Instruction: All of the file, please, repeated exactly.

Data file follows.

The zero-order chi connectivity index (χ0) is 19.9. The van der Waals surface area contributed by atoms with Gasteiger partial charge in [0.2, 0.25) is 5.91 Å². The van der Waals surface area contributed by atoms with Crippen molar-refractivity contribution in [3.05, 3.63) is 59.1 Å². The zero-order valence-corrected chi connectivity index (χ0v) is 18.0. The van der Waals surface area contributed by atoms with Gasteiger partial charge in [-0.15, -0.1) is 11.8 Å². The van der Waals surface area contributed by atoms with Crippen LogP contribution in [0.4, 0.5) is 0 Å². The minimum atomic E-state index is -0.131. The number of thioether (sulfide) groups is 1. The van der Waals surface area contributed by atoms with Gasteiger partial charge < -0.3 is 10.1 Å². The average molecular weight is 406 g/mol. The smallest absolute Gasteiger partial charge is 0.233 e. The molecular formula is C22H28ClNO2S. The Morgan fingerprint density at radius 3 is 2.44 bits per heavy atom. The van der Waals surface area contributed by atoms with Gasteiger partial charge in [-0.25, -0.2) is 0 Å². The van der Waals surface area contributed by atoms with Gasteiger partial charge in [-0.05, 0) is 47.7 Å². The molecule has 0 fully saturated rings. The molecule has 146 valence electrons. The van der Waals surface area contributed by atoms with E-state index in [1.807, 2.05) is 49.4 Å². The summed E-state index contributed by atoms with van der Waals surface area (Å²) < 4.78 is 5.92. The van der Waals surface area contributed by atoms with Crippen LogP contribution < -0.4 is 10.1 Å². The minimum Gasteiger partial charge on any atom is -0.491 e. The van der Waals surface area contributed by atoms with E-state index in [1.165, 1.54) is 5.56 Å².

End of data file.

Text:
The zero-order chi connectivity index (χ0) is 19.9. The van der Waals surface area contributed by atoms with Gasteiger partial charge in [0.2, 0.25) is 5.91 Å². The van der Waals surface area contributed by atoms with Crippen molar-refractivity contribution in [3.05, 3.63) is 59.1 Å². The zero-order valence-corrected chi connectivity index (χ0v) is 18.0. The van der Waals surface area contributed by atoms with Gasteiger partial charge in [-0.15, -0.1) is 11.8 Å². The van der Waals surface area contributed by atoms with Crippen LogP contribution in [0.4, 0.5) is 0 Å². The minimum atomic E-state index is -0.131. The number of thioether (sulfide) groups is 1. The van der Waals surface area contributed by atoms with Gasteiger partial charge < -0.3 is 10.1 Å². The average molecular weight is 406 g/mol. The smallest absolute Gasteiger partial charge is 0.233 e. The molecular formula is C22H28ClNO2S. The Morgan fingerprint density at radius 3 is 2.44 bits per heavy atom. The van der Waals surface area contributed by atoms with Gasteiger partial charge in [-0.25, -0.2) is 0 Å². The van der Waals surface area contributed by atoms with Gasteiger partial charge in [-0.05, 0) is 47.7 Å². The molecule has 0 fully saturated rings. The molecule has 146 valence electrons. The van der Waals surface area contributed by atoms with E-state index in [1.807, 2.05) is 49.4 Å². The summed E-state index contributed by atoms with van der Waals surface area (Å²) < 4.78 is 5.92. The van der Waals surface area contributed by atoms with Crippen LogP contribution < -0.4 is 10.1 Å². The minimum Gasteiger partial charge on any atom is -0.491 e. The van der Waals surface area contributed by atoms with E-state index in [1.165, 1.54) is 5.56 Å².